on Dec 13, 2011 -
Do immigrants need a higher level of proficiency in English to get along in the world today than our ancestors did when they immigrated? [more inside]
posted by christinetheslp
on Dec 7, 2011 -
is there a word for 'a word that fits its own definition'? for example, sesquipedalian is a big word that by definition means "prone to using big words." is there a formal term for this type of thing?
posted by carlypennylane
on Nov 29, 2011 -
What’s a sure-fire way of knowing the difference between “their” and there; I always end up getting confused between the two. [more inside]
posted by hadjiboy
on Nov 21, 2011 -
Can you help me explain how and when to use articles (a/an/the) to a non-native English speaker? [more inside]
posted by shortyJBot
on Nov 7, 2011 -
If I had never seen the internet before, where would you direct me in 2011? What are the best news, film, music, art, fashion, history, technology, gossip, sports websites and blogs out there? [more inside]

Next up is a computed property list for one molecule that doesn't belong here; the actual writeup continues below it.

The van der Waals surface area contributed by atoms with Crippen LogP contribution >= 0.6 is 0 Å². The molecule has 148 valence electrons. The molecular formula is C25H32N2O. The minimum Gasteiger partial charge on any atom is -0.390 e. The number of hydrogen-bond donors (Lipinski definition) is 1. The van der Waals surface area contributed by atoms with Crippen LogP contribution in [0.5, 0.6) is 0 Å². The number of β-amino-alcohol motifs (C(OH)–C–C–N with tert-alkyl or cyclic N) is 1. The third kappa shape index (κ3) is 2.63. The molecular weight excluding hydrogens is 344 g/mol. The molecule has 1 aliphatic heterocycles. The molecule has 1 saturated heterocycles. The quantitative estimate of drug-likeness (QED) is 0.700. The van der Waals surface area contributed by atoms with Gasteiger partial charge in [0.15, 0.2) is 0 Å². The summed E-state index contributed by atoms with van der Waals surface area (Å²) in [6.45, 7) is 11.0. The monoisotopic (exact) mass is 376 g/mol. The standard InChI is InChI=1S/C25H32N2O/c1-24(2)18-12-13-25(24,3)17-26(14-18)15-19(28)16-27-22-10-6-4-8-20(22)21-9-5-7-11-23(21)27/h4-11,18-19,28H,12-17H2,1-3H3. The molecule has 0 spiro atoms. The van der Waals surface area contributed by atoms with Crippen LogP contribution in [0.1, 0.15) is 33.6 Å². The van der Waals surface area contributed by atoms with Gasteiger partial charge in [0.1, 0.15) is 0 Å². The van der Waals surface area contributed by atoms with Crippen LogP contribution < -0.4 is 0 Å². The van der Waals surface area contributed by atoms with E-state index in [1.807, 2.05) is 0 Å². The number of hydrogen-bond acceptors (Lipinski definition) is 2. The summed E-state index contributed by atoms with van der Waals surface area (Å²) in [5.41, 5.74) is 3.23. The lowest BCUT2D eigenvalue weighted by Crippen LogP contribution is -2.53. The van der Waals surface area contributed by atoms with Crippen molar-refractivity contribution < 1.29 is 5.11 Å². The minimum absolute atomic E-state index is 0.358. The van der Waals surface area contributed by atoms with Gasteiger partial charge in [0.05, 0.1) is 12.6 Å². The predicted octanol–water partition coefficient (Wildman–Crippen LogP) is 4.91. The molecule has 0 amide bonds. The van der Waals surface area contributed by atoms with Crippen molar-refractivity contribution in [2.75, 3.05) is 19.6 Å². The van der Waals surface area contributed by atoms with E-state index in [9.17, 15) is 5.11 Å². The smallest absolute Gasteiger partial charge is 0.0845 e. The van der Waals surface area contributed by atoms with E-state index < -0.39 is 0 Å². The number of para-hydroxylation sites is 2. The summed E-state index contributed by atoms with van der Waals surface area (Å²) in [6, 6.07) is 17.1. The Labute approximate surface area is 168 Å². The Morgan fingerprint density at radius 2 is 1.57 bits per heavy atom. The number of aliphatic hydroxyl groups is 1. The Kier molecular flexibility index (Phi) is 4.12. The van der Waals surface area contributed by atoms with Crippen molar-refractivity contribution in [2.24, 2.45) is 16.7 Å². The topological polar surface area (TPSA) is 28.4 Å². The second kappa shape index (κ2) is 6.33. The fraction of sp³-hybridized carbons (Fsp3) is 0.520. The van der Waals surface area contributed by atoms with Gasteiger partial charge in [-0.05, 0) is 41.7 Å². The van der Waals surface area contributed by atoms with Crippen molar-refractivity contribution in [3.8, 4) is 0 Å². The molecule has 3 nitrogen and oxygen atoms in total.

posted by maca
on Oct 3, 2011 -
When we talk about general magnitude of countable things ("I see hundreds of ads every day" or "There were thousands of people watching the parade"), why do English-speakers generally say "dozens" instead of "tens"? [more inside]
posted by psoas
on Oct 3, 2011 -
Is there a common English word or a technical term that names the process of taking a page or picture from the real world to the virtual? In other words, if I took a physical page and, with a scanner or camera, turned it into a file on my computer; what would you call that action?
posted by millerizer
on Oct 2, 2011 -
Is there a graphical representation of the number of english words, broken down by popular use? If not, is the raw data available online somewhere?
posted by parallax7d
on Sep 27, 2011 -